Essay on Youth Justice System in the UK
Number of words: 3536
The youth justice system must take into account the needs of the young people in society in a manner that supports good deeds. The essence of the youth justice system is to take the young in society into account for their unlawful actions (Talbot, 2010). It is important to highlight that children in courts cannot be handled as adults, especially in countries such as Wales and England. It is important to highlight key strengths and weaknesses of the youth justice system in the United Kingdom to ascertain important facts that affect delivery of justice for the youth. The trial and sentencing of children and young people in society involves a number of fundamental aspects that should be considered (Muncie, 2011). Crucial factors that are considered in a youth criminal justice system include the age of criminal responsibility, special provisions, problems that the system faces, and importantly, recommendations that can help improve on the same. Criminological research criticizes the criminal justice system in the United Kingdome for focusing on punishing youth misdeeds instead of helping them meet their needs in society (Taylor, 2016). Indeed the system has failed to do its mandate in helping the youth meet their needs and instead has focused on punishing their misdeeds (Soppitt and Irving, 2014). An examination on existing literature on the youth criminal justice system in the UK will help gain a deeper understanding on the discussion topic.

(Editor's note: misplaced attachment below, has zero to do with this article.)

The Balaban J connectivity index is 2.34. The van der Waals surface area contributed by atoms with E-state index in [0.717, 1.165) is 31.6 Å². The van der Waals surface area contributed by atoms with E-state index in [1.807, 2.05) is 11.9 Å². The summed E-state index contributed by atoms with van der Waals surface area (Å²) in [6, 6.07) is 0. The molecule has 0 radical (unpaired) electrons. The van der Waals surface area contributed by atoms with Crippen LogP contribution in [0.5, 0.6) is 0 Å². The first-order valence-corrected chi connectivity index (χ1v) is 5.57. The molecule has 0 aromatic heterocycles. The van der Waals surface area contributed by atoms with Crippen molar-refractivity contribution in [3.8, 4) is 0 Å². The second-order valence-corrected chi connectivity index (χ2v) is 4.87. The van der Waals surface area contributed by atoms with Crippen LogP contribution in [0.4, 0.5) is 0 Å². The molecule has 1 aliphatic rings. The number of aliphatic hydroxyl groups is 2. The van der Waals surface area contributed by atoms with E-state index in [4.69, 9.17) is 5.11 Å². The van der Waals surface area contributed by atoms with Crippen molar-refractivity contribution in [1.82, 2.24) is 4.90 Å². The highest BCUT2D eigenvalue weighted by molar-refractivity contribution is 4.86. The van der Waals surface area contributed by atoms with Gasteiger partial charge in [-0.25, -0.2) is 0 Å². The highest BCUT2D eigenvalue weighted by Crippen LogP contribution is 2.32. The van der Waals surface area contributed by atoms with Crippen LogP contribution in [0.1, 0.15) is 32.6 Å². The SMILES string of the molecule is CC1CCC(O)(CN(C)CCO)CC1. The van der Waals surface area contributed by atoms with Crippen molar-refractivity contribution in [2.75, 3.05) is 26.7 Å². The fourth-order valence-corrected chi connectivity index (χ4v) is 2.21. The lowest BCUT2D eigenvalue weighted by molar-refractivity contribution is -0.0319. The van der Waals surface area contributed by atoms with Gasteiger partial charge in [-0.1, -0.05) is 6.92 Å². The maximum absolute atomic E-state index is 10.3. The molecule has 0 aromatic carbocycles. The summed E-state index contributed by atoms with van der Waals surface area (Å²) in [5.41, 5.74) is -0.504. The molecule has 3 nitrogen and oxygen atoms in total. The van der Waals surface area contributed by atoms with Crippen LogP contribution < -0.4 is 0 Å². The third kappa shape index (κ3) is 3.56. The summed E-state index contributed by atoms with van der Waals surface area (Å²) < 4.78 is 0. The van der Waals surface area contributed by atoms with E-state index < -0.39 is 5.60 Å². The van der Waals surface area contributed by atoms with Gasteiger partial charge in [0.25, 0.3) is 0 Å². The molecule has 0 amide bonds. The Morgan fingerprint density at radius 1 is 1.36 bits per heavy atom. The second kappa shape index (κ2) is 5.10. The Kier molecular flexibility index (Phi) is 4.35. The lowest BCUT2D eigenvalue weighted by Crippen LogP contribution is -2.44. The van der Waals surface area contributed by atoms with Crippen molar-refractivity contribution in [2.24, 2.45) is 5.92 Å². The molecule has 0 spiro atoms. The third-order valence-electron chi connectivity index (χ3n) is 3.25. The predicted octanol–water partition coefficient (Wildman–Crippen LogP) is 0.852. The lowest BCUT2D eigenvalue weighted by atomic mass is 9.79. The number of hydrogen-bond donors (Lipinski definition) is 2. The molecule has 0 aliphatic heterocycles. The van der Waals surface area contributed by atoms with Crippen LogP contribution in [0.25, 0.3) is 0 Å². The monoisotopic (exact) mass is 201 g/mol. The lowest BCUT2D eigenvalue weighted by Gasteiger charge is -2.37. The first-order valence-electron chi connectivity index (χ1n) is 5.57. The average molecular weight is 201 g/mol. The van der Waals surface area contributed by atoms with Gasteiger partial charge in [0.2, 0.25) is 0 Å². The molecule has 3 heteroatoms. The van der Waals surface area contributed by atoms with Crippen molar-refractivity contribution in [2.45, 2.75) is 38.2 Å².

Strengths of the Justice Youth System in the UK